The SVC-110SK will cost you just under $2500. It is very close to the acoustic cello experience. Although it has a thin body, it has a small resonating chamber and bouts to replicate the feeling of a concert cello. The cello comes with a few useful features. First of all, there's a headphone jack for silent practice. That's very useful for anyone who wants to play cello but is in an apartment or is trying to play late at night when others are sleeping. Next, there's an aux-in port for playing along to mp3 players and other sources and a master out that you can connect to an amp, computer, hub, mixer, or anything else. There are three included reverb settings that each have a different tone. Speaking of tone, the SVC-110SK has a warm and pleasant sound, and it comes very close to the tone of an acoustic cello. If you choose to connect it to an amp and layer some effects over it, you won't have as much freedom as with other electrics due to the reverb, but you can create a variety of sounds. The electronics require a AA battery to work. The one point at which it departs from classical design is the bridge, which is not rounded enough, but it is not difficult to change this and replace it with a different bridge if necessary.
Yamaha SVC-210SK Silent Cello Brown
The SVC-210SK is one step up from the 110SK. It has a lot of similar features but sports a new design and comes with a few extras. It costs about $2750, so you pay an extra $250 over the previous model. For that reason, I rate the 210 as being slightly worse value. In my opinion the increased price is a little more than the worth of the new design, but if you do prefer this body type then it will be worth the upgrade. Here are the main differences: the bouts are a different shape. They are less round and open and are smaller. They are located in the same position, so you still get that feel of the concert cello, but you can also collapse them down to the center body frame to get them out of the way. This is useful for portability or if you just don't want to play with them. The 210 has the same aux in, headphone out, and master out as the 110 and the same set of three onboard reverb settings. It also has the same flawed bridge. It comes with headphones, a set of batteries, and a gig bag.
NS Design NS NXT4 Cello
NS Design takes a different approach to the electric cello than Yamaha. The NS style is a little more suitable for anyone looking to move beyond the classical genre, especially if they are interested in playing live. The NXT4 costs about $1500, so it is a notable discount relative to the Yamaha models. Perhaps the most striking difference is the way it looks: there are no bouts and the central body is very thin, creating the prototypical "stick" look that describes many electric cellos. NS Design actually does sell an assortment of endpoints and bouts as additional attachments if you want to get back to the concert feel. The lack of bouts makes the cell very light; it's possible to carry it around while playing it on stage. It has some other interesting features as well: a switch that lets the cellist choose between arco and pizzicato modes for a different tone, a volume control, treble control, and passive pickups that do not need batteries. It comes with a gig bag for transportation and a detachable tripod mount that can get close to replicating the thigh contact of a concert cello if you are interested in that.
Cecilio 4/4 CECO-1BK
The Cecilio is different from the others on this list. At $350, it is an extreme bargain buy. I warned you about going under $500 earlier in this post. I can tell you that this is one of the few exceptions. As long as your expectations are not too high, you'll find that the Cecilio is an attractive entry-level electric cello. What it lacks in durability and sound quality, it makes up in sheer value. It works best for people who want an electric cello exclusively for practice at home or who aren't sure about going electric and want to try out an inexpensive model first before committing to a pricier one. It has a classic cello shape with an outline that has all the usual contact points. It has a headphone jack, a 1/8 inch out, and line in. It comes with its own bow, resin, aux cable, and headphones. It won't last as long as more expensive cellos, but it's at the right price point to be worth a try. Take note that you may run into some distortion if you play two strings at once depending on your amp and the positioning of the cello, so if you do hear distortion, it is probably because the small pickups are overloaded.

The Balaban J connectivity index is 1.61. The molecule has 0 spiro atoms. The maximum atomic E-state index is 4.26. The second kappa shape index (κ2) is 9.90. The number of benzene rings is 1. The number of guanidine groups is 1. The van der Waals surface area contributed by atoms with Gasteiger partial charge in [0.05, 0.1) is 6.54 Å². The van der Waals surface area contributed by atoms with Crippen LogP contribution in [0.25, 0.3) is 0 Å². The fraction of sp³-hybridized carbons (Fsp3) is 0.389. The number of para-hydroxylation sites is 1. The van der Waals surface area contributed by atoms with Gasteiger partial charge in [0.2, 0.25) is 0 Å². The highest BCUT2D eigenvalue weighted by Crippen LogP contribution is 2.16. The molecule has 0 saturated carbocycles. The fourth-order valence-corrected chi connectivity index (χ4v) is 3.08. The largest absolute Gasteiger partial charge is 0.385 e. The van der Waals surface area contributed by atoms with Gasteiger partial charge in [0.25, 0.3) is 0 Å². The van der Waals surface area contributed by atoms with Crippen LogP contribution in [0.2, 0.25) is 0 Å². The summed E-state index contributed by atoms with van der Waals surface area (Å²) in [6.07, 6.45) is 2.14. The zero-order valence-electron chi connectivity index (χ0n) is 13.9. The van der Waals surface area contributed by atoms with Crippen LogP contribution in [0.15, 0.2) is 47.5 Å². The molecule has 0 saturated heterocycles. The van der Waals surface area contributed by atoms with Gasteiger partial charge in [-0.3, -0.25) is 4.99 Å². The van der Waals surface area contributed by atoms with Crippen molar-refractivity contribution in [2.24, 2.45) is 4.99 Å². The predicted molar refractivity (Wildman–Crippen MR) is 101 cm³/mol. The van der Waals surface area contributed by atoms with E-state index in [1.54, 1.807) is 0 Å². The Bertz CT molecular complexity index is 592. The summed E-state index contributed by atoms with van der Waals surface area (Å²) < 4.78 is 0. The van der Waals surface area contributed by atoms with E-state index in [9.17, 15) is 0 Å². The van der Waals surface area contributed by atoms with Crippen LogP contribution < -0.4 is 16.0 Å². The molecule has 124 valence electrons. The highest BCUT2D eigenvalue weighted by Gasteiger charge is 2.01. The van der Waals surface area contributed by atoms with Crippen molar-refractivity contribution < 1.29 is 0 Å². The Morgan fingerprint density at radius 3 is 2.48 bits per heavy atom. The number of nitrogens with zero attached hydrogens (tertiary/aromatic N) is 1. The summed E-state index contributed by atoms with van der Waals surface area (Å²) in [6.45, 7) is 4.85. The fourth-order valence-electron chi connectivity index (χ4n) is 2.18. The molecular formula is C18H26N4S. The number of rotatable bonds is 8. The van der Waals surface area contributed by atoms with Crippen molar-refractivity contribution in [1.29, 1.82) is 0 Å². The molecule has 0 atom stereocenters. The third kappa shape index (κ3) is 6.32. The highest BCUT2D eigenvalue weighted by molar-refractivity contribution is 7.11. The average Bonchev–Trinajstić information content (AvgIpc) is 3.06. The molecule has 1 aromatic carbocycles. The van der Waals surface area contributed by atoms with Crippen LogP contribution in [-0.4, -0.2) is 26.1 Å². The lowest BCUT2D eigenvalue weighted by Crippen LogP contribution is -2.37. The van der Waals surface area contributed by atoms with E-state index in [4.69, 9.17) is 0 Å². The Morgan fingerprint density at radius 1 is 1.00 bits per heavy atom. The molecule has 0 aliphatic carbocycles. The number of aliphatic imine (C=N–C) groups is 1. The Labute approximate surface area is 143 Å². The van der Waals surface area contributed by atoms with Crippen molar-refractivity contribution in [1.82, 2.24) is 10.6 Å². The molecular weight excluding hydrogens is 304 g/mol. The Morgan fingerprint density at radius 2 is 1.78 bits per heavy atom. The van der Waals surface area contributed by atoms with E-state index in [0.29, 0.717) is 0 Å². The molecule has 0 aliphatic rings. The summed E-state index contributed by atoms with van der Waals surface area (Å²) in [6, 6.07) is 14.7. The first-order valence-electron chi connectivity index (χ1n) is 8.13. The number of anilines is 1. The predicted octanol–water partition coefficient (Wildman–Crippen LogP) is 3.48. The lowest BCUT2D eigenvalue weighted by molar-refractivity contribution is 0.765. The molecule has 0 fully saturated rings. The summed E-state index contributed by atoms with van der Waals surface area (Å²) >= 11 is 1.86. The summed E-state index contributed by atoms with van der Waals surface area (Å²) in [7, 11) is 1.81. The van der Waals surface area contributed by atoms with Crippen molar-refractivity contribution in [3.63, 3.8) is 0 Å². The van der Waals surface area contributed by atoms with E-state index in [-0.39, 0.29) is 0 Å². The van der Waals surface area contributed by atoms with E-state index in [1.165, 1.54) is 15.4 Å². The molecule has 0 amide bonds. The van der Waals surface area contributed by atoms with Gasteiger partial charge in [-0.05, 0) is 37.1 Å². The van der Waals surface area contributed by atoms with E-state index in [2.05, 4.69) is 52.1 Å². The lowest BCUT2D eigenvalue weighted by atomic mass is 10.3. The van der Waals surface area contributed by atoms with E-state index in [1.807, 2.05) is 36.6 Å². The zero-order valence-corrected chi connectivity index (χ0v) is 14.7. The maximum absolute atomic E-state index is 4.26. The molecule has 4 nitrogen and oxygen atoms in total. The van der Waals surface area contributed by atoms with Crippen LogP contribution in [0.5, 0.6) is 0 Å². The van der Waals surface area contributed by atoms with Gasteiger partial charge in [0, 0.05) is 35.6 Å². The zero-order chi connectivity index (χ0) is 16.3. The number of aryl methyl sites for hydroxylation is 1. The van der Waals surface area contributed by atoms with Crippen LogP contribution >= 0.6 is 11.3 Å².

NS Design CR6 Cello
If you are willing to spend a little more, you can look into the $3500 CR6 from NS Design. It has a few special upgrades from the NXT4. First of all, as the name implies it is a 6-string cello while the NXT4 has only four strings. That gives you more range of tone and potential outlets for your creativity. Next, the CR6 has more tone controls: in addition to the volume and treble, there's now a bass EQ knob as well. It is designed by Ned Steinberger and contains an active preamp, meaning that it needs battery power to work. The body, neck, and head are all solid maple. The cello itself has the typical NS Design "stick" look. It also uses the same "BiPolar" setup where the pickups can be adjusted via a switch on the side to have a more smooth or a more percussive sound.
I believe that the best value you can get currently is the Yamaha SVC-110SK. It occupies that perfect balance of quality and price, it will provide you with a concert-like feel, and it still lets you experiment with the electric sound and get involved with that world as well.
I truly hope you have enjoyed this post. I love the electric cello and if you are an experienced cellist, then I think you will too. It opens up a lot of exciting new possibilities and it's also very useful as a practice instrument. You should now know enough to tell what you want in an electric cello and how much you should pay for it, so even if you don't choose one of my recommendations you can at least find something that suits your needs.